So I did what any sane person would do, I crossed the finish line.  85 miles complete, in less than 5 hours, and I was heading to my car at 12:45 with plenty of time to change, clean up, eat lunch, drink some water and relax before setting up the drums and playing a 1 ½ hour set of tunes for my fellow fund raising riders.

“What?  Only 85 miles?  Quitter!  What’s the matter with you?  You promised 100 miles!  I want you to finish!”  Relax, I had no intention of leaving it at 85.  We played a full set much to the delight of several kids who danced with balloons while their parents sat and smiled.  Most of the riders were getting ready to leave, just getting back from their rides or having lunch while we played.  I was done, toast, finished.  At one point I stood up between songs just to give my legs and butt a rest.  I struggled through one song where I had to hit high notes.  You would think that spending 5 hours in bike shorts would help you hit the high notes.  You would be incorrect.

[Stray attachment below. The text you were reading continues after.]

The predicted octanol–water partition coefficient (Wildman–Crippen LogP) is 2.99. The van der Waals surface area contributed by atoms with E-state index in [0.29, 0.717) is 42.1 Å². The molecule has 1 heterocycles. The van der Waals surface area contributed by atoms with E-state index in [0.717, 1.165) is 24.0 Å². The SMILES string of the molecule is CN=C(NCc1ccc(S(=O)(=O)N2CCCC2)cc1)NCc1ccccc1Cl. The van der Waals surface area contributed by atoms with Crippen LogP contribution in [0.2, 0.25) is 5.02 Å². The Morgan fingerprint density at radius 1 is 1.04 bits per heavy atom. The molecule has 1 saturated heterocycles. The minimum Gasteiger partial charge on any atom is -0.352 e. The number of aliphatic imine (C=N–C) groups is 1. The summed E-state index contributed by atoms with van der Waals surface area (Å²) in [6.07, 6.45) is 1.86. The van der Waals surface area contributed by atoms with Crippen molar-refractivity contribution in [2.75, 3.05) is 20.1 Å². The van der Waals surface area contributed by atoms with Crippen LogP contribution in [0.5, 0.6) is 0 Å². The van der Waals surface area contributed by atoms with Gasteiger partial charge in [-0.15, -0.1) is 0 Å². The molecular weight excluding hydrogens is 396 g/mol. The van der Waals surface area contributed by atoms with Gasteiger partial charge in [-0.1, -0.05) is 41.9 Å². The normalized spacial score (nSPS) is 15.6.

Now, let’s skip ahead a few days shall we?  On my birthday, I countered a lousy trip to the dentist and a decent (but not overly exciting) meeting by taking a half day and hopping on my bike as soon as I got home.  After all, I needed to finish.  So it was that a quick cadence ride on Marks Drive, Feliz Avenue, Maslin Circle, and Trombley Trail found a quick 15 miles to complete my century ride.

Image 100 miles 

Image   5 hours and 50 minutes

So what have we learned from this experience?  Get out as early as you can and find a few good pace setters.  The more you stop, the slower you’ll be (seems logical right?).  Don’t try to do too much in the same day.  Always wear a helmet.  You know what? I’m not sure we really learned anything from this experience.  Next year, we’ll just leave the band out of it; I’m riding the full 100 and will beat that time!

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One Response to “miles and miles from somewhere”

  1. Jennifer Gaughan Says:

    You ROCK!